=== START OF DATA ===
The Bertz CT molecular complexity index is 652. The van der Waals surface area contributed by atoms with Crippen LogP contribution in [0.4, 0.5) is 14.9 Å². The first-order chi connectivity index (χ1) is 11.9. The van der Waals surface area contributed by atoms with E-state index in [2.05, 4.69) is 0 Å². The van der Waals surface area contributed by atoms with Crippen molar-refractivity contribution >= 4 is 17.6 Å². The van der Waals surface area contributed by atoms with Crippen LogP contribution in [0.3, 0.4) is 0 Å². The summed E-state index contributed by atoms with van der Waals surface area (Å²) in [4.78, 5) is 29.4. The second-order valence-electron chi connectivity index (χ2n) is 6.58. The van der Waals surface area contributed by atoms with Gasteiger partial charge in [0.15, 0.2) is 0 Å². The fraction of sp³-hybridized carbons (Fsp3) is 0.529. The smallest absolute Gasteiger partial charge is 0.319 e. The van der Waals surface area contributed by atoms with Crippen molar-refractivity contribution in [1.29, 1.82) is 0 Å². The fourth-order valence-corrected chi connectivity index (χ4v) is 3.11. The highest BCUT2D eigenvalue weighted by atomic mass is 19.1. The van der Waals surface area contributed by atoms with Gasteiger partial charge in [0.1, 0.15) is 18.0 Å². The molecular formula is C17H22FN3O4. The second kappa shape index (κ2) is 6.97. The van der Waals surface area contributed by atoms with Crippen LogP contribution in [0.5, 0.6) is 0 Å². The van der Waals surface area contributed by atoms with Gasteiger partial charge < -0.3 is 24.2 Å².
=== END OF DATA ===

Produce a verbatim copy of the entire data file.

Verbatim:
The Bertz CT molecular complexity index is 652. The van der Waals surface area contributed by atoms with Crippen LogP contribution in [0.4, 0.5) is 14.9 Å². The first-order chi connectivity index (χ1) is 11.9. The van der Waals surface area contributed by atoms with E-state index in [2.05, 4.69) is 0 Å². The van der Waals surface area contributed by atoms with Crippen molar-refractivity contribution >= 4 is 17.6 Å². The van der Waals surface area contributed by atoms with Crippen LogP contribution in [0.3, 0.4) is 0 Å². The summed E-state index contributed by atoms with van der Waals surface area (Å²) in [4.78, 5) is 29.4. The second-order valence-electron chi connectivity index (χ2n) is 6.58. The van der Waals surface area contributed by atoms with Gasteiger partial charge in [0.15, 0.2) is 0 Å². The fraction of sp³-hybridized carbons (Fsp3) is 0.529. The smallest absolute Gasteiger partial charge is 0.319 e. The van der Waals surface area contributed by atoms with Crippen molar-refractivity contribution in [1.29, 1.82) is 0 Å². The fourth-order valence-corrected chi connectivity index (χ4v) is 3.11. The highest BCUT2D eigenvalue weighted by atomic mass is 19.1. The van der Waals surface area contributed by atoms with Gasteiger partial charge in [0.1, 0.15) is 18.0 Å². The molecular formula is C17H22FN3O4. The second kappa shape index (κ2) is 6.97. The van der Waals surface area contributed by atoms with Crippen LogP contribution in [0.5, 0.6) is 0 Å². The van der Waals surface area contributed by atoms with Gasteiger partial charge < -0.3 is 24.2 Å².